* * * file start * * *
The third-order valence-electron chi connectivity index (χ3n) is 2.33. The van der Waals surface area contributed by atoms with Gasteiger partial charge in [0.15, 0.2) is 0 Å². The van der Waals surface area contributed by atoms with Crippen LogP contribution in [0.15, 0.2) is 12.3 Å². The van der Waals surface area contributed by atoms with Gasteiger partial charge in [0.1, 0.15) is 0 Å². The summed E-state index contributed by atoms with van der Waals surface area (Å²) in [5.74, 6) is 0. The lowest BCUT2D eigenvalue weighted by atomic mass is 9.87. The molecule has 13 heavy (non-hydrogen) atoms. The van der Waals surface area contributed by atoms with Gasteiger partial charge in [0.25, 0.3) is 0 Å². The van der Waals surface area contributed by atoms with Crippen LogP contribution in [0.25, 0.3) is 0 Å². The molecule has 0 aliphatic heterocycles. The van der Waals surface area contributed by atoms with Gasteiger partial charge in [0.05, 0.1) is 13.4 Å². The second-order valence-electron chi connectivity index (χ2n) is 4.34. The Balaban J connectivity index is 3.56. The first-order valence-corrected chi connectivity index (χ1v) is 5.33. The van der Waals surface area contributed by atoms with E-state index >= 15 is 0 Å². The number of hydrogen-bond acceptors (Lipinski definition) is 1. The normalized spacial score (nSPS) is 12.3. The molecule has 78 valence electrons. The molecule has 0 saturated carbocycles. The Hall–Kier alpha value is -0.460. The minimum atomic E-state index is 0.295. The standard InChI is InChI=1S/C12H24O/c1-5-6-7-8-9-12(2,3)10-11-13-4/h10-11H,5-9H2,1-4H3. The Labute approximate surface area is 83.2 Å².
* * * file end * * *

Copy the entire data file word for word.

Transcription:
The third-order valence-electron chi connectivity index (χ3n) is 2.33. The van der Waals surface area contributed by atoms with Gasteiger partial charge in [0.15, 0.2) is 0 Å². The van der Waals surface area contributed by atoms with Crippen LogP contribution in [0.15, 0.2) is 12.3 Å². The van der Waals surface area contributed by atoms with Gasteiger partial charge in [0.1, 0.15) is 0 Å². The summed E-state index contributed by atoms with van der Waals surface area (Å²) in [5.74, 6) is 0. The lowest BCUT2D eigenvalue weighted by atomic mass is 9.87. The molecule has 13 heavy (non-hydrogen) atoms. The van der Waals surface area contributed by atoms with Gasteiger partial charge in [0.25, 0.3) is 0 Å². The van der Waals surface area contributed by atoms with Crippen LogP contribution in [0.25, 0.3) is 0 Å². The molecule has 0 aliphatic heterocycles. The van der Waals surface area contributed by atoms with Gasteiger partial charge in [0.05, 0.1) is 13.4 Å². The second-order valence-electron chi connectivity index (χ2n) is 4.34. The Balaban J connectivity index is 3.56. The first-order valence-corrected chi connectivity index (χ1v) is 5.33. The van der Waals surface area contributed by atoms with E-state index >= 15 is 0 Å². The number of hydrogen-bond acceptors (Lipinski definition) is 1. The normalized spacial score (nSPS) is 12.3. The molecule has 78 valence electrons. The molecule has 0 saturated carbocycles. The Hall–Kier alpha value is -0.460. The minimum atomic E-state index is 0.295. The standard InChI is InChI=1S/C12H24O/c1-5-6-7-8-9-12(2,3)10-11-13-4/h10-11H,5-9H2,1-4H3. The Labute approximate surface area is 83.2 Å².